If a thought happens in a forest of neural dendrites, and no one is there to measure it, did you really think it? That's the premise of neurorealism—the bias towards believing that psychological phenomena aren't really real unless we have neuroscientific data to prove it. Further, the data can be used to make false claims appear real too—especially using the most seductive kind of brain data, neuroimages.
You can read more about it here in my story for the New York Times Magazine's 2007 Year in Ideas issue, published today.
The timing couldn't have been better. As I was writing it, a group of scientists published an op-ed in the Times titled "This Is Your Brain on Politics" that drew a scathing letter to the editor three days later co-signed by 17 eminent researchers in the field (including Anthony Wagner, in whose neuroimaging lab I worked from 2000-2002), as well as plenty of other bad press.
And last week, the neuropsychologist Daniel Amen, who makes commercial use of SPECT, published an op-ed in the LA Times arguing that we should scan the brains of all potential presidents so we can spot the types of "brain pathology" that would make one forget like Reagan, philander like Clinton, or flub words like Bush. He advocates the technique (and practically demands that the People employ his clinics) essentially as a form of Lite-Brite phrenology. His hyping of a reductionistic approach and of its political application embodies three related terms that Racine articulates in his paper: neurorealim (see above), combined with neuroessentialism* (the belief that your brain defines you as a person), deployed together to push policy changes (neuropolicy.)
On a lighter note, I considered titling the piece Crockusology, after the elusive Dr. Alfred Crockus. The tale, in brief: Since 2003, a man named Dan Hodgins has been claiming in lectures to educators and parents that a part of the brain called the crockus is four times larger in boys, supposedly explaining why "Girls see the details of experiences... Boys see the whole but not the details." In response to some questioning by prominent linguist and blogger Mark Liberman in September after one incredulous woman brought the apocryphal lump of grey matter to Liberman's attention, Hodgins further explained that "The Crockus was actually just recently named by Dr. Alfred Crockus. It is the detailed section of the brain [sic], a part of the frontal lope [sic]." The doctor and the brain area are all a big crock, but Hodgins has responded to various email inquiries with laughably vague and incorrect elaborations. This presenter's use of PowerPoint slides with pretty pictures to pilot pedagogy perhaps profiles all of Racine's terms even more prominently that the president-pestering psychologist in the newspaper piece. You can follow the gripping case history in full at Language Log.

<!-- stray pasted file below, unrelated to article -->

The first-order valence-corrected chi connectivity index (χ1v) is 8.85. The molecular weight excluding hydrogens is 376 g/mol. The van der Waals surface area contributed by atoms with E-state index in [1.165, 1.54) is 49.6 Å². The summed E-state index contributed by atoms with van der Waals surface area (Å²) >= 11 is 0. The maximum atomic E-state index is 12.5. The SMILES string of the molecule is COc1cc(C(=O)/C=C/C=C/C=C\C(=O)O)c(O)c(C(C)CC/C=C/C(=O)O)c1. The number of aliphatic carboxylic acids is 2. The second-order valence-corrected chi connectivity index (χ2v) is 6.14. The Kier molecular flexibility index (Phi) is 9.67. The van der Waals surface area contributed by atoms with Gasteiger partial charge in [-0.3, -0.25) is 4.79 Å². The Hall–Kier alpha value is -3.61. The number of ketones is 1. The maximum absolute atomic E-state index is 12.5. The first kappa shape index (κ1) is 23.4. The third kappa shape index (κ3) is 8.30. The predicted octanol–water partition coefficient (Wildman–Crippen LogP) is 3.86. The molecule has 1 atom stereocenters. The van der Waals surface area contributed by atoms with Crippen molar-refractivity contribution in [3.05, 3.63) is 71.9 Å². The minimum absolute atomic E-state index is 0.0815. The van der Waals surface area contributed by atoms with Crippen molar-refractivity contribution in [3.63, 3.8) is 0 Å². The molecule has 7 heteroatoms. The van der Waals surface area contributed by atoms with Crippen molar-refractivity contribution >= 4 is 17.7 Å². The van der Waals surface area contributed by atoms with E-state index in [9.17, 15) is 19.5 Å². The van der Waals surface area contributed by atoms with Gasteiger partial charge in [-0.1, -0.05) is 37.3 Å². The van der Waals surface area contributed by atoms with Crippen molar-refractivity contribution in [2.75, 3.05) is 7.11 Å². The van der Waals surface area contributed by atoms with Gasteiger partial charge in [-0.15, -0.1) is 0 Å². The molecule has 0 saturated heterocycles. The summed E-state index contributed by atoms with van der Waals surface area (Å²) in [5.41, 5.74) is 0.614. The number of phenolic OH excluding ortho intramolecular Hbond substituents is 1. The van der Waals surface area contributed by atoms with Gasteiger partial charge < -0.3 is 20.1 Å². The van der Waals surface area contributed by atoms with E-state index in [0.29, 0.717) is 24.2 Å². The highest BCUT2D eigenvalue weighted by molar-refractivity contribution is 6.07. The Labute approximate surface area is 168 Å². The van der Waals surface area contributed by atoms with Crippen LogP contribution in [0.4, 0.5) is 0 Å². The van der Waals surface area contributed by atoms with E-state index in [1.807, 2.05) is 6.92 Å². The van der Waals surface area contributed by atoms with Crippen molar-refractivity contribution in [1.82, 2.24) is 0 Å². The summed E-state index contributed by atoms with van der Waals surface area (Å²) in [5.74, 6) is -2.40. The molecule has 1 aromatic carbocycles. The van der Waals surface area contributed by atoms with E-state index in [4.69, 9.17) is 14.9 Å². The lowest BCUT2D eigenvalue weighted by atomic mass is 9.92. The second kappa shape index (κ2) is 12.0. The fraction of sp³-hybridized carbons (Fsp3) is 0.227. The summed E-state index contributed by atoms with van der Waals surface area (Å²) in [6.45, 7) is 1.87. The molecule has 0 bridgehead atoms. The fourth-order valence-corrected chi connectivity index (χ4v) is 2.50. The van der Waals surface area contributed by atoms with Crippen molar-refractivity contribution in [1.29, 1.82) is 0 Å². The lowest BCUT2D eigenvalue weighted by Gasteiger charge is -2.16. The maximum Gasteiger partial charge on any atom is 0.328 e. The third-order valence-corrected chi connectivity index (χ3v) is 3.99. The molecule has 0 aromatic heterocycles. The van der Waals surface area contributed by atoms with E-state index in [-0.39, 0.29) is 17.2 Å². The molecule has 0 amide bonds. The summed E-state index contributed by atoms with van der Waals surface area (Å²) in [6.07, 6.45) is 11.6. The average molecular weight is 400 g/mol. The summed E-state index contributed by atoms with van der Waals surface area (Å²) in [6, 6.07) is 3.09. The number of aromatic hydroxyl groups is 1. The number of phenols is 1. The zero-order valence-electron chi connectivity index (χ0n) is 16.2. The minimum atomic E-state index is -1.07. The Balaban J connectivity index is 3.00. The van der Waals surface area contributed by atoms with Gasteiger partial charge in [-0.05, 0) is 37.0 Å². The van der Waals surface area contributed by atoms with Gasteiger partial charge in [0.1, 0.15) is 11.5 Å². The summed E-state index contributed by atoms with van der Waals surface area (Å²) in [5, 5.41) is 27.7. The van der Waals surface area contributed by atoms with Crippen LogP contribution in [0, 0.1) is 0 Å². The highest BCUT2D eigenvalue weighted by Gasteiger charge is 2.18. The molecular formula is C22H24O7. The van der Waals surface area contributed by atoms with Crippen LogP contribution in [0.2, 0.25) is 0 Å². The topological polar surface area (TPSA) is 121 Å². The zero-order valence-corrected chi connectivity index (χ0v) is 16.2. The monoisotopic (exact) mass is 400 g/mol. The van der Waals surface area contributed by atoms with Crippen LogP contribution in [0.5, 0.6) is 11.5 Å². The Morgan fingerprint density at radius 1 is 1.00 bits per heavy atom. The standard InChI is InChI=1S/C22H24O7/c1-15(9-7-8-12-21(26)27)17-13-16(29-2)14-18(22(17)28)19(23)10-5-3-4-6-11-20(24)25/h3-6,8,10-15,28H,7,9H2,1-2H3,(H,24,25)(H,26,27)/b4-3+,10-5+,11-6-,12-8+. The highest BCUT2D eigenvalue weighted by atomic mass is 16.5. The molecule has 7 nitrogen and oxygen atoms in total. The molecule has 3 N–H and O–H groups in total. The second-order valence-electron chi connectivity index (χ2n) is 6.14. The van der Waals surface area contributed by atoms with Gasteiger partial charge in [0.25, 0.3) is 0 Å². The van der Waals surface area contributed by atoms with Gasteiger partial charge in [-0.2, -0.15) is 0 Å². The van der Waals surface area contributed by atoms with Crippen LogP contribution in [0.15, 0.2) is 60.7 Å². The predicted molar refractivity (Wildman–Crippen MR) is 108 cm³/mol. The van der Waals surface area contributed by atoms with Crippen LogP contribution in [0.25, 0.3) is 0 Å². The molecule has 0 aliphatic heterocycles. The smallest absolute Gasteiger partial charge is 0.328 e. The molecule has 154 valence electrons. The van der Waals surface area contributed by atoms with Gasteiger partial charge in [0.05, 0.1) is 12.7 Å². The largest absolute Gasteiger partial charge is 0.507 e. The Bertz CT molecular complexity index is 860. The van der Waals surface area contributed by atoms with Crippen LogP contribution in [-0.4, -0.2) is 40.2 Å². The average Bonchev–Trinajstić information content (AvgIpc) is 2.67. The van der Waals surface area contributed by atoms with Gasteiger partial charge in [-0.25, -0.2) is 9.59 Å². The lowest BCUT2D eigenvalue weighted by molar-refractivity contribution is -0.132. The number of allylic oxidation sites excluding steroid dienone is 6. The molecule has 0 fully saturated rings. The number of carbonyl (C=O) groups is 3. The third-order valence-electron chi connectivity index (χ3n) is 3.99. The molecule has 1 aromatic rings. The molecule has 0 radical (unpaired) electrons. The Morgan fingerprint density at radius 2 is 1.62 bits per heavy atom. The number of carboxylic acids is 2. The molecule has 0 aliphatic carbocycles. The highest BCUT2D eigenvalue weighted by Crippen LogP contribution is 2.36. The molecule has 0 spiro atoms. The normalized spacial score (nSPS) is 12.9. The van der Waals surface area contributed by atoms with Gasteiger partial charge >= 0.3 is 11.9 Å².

Of course adding schematics and jargon can make any type of scientific explanation appear more valid, but they may be most potent in studies of the mind, as people have more confidence in tangible reality than in subjective accounts of experience.
Sources for the NYTM article:
-Dave McCabe et al.'s in press Cognition paper "Seeing is believing: The effect of brain images on judgments of scientific reasoning" (pdf)
-Deena Weisberg et al.'s 2008 Journal of Cognitive Neuroscience paper "The Seductive Allure of Neuroscience Explanations" (pdf)
-Eric Racine et al.'s 2005 Nature Reviews Neuroscience paper "fMRI in the public eye" (html, pdf)
-Joe Dumit (whose course "Brains and Culture" I took at MIT) was cut from the piece for space reasons, but he has a book titled Picturing Personhood: Brain Scans and Biomedical Identity and participated in a 2005 AAAS meeting session titled "Brain Imaging and the 'Cognitive Paparazzi': Viewing Snapshots of Mental Life Out of Context."
*Adina Roskies may have been the first to use the term "neuroessentialism," in a 2002 Neuron paper, "Neuroethics for the New Millenium." (pdf). At least a third independent coining popped up last year on Mind Hacks.